Well, let’s stop pretending that we do or do not know what Mr. Alix’s aptitude for risk management. Maybe he could be very good or maybe not. The fact that he worked at Bear Stearns means that he was NEVER taken seriously or was window dressing. That shop was built and run by their traders. Thus, risk management, legal and accounting were glorified “YES” men and it was one big echo chamber since the traders were the only ones allowed to do the talking. In a rising market, there was no risk as far as they were concerned. Now, could Mr. Alix be a better risk manager than say a former commercial bank risk manager? Absolutely, since he has seen much more products, hedging practices or trade ideas in the mortgage space than most. He also saw what worked and what didn’t so experience is nothing to dismiss. However, let’s not judge him as a savvy or awful manager of risk because he worked at Bear. Whatever his opinions there, they more likely than not, would have been ignored. Wonder who the other candidates were… and yes, they DO shoot messengers in DC.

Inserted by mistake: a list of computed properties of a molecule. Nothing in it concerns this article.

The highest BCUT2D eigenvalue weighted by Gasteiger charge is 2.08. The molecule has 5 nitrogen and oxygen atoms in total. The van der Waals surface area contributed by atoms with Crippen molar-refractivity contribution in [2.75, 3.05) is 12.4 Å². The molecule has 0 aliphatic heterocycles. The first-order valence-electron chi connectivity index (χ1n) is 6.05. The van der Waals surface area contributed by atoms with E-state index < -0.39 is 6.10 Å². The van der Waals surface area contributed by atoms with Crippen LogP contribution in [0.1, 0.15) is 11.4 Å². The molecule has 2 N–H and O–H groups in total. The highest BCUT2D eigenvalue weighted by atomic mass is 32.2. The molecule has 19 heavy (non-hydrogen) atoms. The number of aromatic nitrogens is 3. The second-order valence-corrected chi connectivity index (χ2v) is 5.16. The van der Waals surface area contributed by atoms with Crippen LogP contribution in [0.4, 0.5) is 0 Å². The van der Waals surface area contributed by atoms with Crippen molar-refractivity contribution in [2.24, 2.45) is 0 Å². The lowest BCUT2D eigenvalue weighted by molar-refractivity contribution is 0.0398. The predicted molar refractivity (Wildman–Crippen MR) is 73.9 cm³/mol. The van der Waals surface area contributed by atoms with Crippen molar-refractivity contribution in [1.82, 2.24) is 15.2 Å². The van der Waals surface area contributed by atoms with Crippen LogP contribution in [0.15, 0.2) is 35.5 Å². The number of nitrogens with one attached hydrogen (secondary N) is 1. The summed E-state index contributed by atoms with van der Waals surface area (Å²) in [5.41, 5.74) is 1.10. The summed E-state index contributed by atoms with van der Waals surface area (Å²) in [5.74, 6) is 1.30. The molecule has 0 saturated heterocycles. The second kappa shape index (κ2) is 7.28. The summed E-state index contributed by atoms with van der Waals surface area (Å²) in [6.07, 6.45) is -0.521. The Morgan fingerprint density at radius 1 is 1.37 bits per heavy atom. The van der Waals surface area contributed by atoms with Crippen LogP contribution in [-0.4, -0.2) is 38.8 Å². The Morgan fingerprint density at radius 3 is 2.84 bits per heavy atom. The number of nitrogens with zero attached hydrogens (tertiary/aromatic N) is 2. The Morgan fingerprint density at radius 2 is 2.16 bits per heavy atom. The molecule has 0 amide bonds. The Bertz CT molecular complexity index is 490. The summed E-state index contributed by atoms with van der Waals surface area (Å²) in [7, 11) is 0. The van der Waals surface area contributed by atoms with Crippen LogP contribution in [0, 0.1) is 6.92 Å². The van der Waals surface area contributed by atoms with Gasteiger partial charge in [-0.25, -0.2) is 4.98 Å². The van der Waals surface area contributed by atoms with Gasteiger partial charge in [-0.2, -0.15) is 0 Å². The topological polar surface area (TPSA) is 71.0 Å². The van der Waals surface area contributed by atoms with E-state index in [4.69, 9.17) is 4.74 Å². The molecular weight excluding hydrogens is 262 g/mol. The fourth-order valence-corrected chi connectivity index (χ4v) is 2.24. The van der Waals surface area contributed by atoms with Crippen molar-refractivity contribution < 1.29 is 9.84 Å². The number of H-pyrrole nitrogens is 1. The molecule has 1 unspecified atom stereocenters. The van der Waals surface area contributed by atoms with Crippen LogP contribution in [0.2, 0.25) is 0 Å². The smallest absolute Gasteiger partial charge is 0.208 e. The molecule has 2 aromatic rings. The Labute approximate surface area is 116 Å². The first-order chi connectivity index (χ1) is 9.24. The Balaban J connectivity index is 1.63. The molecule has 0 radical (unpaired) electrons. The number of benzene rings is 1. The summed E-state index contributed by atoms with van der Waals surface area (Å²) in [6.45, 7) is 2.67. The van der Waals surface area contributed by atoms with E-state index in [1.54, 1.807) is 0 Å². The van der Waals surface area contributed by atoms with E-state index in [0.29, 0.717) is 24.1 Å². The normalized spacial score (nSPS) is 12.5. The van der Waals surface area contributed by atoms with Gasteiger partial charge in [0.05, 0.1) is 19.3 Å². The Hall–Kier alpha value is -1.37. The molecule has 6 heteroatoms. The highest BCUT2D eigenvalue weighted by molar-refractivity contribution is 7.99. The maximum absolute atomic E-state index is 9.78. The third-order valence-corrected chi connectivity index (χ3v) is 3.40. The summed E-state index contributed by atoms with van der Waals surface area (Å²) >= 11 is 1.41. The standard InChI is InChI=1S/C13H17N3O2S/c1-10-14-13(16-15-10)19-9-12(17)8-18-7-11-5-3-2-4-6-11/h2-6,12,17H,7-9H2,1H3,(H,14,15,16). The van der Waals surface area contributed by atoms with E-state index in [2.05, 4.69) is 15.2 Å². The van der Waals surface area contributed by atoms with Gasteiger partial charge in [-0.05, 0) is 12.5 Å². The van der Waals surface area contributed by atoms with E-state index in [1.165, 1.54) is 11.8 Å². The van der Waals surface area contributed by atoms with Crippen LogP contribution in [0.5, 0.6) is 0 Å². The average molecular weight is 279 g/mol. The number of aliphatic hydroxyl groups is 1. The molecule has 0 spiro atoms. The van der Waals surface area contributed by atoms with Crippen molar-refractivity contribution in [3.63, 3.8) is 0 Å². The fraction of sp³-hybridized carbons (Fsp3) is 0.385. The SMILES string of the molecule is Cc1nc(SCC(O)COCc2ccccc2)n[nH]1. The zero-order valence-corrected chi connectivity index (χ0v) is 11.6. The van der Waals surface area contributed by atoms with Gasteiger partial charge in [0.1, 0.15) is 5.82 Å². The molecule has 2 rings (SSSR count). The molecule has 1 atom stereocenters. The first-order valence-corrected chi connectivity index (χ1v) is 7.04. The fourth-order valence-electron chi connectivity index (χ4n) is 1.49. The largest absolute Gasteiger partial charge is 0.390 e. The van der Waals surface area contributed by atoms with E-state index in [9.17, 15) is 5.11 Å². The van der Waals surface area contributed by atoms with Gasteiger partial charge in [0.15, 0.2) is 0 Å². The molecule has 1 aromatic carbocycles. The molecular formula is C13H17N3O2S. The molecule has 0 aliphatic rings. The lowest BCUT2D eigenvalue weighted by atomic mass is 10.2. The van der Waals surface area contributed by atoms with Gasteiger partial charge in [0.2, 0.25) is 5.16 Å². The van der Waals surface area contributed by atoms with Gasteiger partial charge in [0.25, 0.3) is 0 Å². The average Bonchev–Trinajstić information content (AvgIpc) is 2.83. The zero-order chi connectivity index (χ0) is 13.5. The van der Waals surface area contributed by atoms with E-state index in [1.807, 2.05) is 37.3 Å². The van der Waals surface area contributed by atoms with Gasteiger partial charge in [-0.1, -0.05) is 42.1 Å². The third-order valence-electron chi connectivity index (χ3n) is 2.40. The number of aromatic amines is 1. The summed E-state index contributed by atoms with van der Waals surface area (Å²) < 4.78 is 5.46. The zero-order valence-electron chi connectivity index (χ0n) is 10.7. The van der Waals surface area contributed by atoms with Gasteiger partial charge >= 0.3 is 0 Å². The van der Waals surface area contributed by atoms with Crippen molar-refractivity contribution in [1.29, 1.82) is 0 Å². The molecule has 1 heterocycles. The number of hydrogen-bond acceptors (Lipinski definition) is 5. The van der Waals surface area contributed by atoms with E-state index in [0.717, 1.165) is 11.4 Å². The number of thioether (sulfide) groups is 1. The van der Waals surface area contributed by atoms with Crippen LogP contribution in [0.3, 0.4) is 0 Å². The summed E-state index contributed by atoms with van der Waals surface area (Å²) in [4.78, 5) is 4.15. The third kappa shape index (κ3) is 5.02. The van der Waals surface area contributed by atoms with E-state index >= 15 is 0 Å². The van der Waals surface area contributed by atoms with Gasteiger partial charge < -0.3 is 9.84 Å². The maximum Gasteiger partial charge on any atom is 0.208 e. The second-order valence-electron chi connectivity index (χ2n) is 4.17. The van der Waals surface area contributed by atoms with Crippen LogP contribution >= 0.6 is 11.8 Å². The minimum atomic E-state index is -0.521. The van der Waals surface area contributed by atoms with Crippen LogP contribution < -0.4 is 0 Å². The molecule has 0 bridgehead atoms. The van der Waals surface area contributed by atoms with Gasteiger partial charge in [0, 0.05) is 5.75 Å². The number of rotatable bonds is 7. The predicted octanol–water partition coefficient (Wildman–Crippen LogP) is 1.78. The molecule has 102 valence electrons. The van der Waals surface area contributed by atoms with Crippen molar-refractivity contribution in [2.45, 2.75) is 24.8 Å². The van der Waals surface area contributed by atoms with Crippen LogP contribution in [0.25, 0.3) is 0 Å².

17. sc

    Alix is one of the best risk managers I have ever met. Mgmt of BSC is another story. Just as economists in the Fed were telling Greenspan to regulate it doesn’t mean management chooses to hear it. Alix is an outstanding hire for the Fed and he is one guy that will not be BS’ed by banks because he knows more than 99% of risk managers out there.

  18. Matt L

    umm… Is it me or does it seem like the foxes have been hired to watch the hen houses? Its not just Alix after all, its the whole lot of them at the Fed and Treasury. Many of the experienced civil servants disappeared years ago and were replaced by political hacks and opportunists.

  19. baychev

    a man with dignity who understands what he is doing would not let a company take excessive bets while he is supposed to ring the panic bell before the senior management and the SEC if he feels his concerns were not addressed adequately.
    so much for alix’ skills and competences. maybe the fed needs an obedient dog that will close his eyes and not escalate problems, maybe they need another clueless punk. but if they need someone to supervise, this certainly is not the man.